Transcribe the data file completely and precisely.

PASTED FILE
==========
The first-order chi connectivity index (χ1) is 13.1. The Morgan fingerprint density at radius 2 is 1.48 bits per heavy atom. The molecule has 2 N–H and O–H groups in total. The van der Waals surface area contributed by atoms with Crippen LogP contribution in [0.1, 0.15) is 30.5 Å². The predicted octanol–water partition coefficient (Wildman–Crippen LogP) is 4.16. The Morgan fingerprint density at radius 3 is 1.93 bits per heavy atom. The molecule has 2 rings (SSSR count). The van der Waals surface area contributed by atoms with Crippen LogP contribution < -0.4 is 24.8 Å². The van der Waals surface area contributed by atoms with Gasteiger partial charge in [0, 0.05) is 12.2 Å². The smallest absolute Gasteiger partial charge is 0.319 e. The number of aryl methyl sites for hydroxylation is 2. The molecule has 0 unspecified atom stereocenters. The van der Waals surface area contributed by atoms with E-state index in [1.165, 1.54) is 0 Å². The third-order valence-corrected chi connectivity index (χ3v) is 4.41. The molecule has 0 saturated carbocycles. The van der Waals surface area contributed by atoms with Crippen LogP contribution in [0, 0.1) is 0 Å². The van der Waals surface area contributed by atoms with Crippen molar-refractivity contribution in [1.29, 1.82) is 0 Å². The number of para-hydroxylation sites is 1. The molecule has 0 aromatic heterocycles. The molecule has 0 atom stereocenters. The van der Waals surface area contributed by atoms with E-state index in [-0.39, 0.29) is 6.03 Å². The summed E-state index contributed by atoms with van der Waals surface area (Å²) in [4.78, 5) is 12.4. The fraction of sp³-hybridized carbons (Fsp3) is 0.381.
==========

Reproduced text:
The first-order chi connectivity index (χ1) is 13.1. The Morgan fingerprint density at radius 2 is 1.48 bits per heavy atom. The molecule has 2 N–H and O–H groups in total. The van der Waals surface area contributed by atoms with Crippen LogP contribution in [0.1, 0.15) is 30.5 Å². The predicted octanol–water partition coefficient (Wildman–Crippen LogP) is 4.16. The Morgan fingerprint density at radius 3 is 1.93 bits per heavy atom. The molecule has 2 rings (SSSR count). The van der Waals surface area contributed by atoms with Crippen LogP contribution < -0.4 is 24.8 Å². The van der Waals surface area contributed by atoms with Gasteiger partial charge in [0, 0.05) is 12.2 Å². The smallest absolute Gasteiger partial charge is 0.319 e. The number of aryl methyl sites for hydroxylation is 2. The molecule has 0 unspecified atom stereocenters. The van der Waals surface area contributed by atoms with E-state index in [1.165, 1.54) is 0 Å². The third-order valence-corrected chi connectivity index (χ3v) is 4.41. The molecule has 0 saturated carbocycles. The van der Waals surface area contributed by atoms with Crippen LogP contribution in [0, 0.1) is 0 Å². The van der Waals surface area contributed by atoms with Crippen molar-refractivity contribution in [1.29, 1.82) is 0 Å². The number of para-hydroxylation sites is 1. The molecule has 0 aromatic heterocycles. The molecule has 0 atom stereocenters. The van der Waals surface area contributed by atoms with E-state index in [-0.39, 0.29) is 6.03 Å². The summed E-state index contributed by atoms with van der Waals surface area (Å²) in [4.78, 5) is 12.4. The fraction of sp³-hybridized carbons (Fsp3) is 0.381.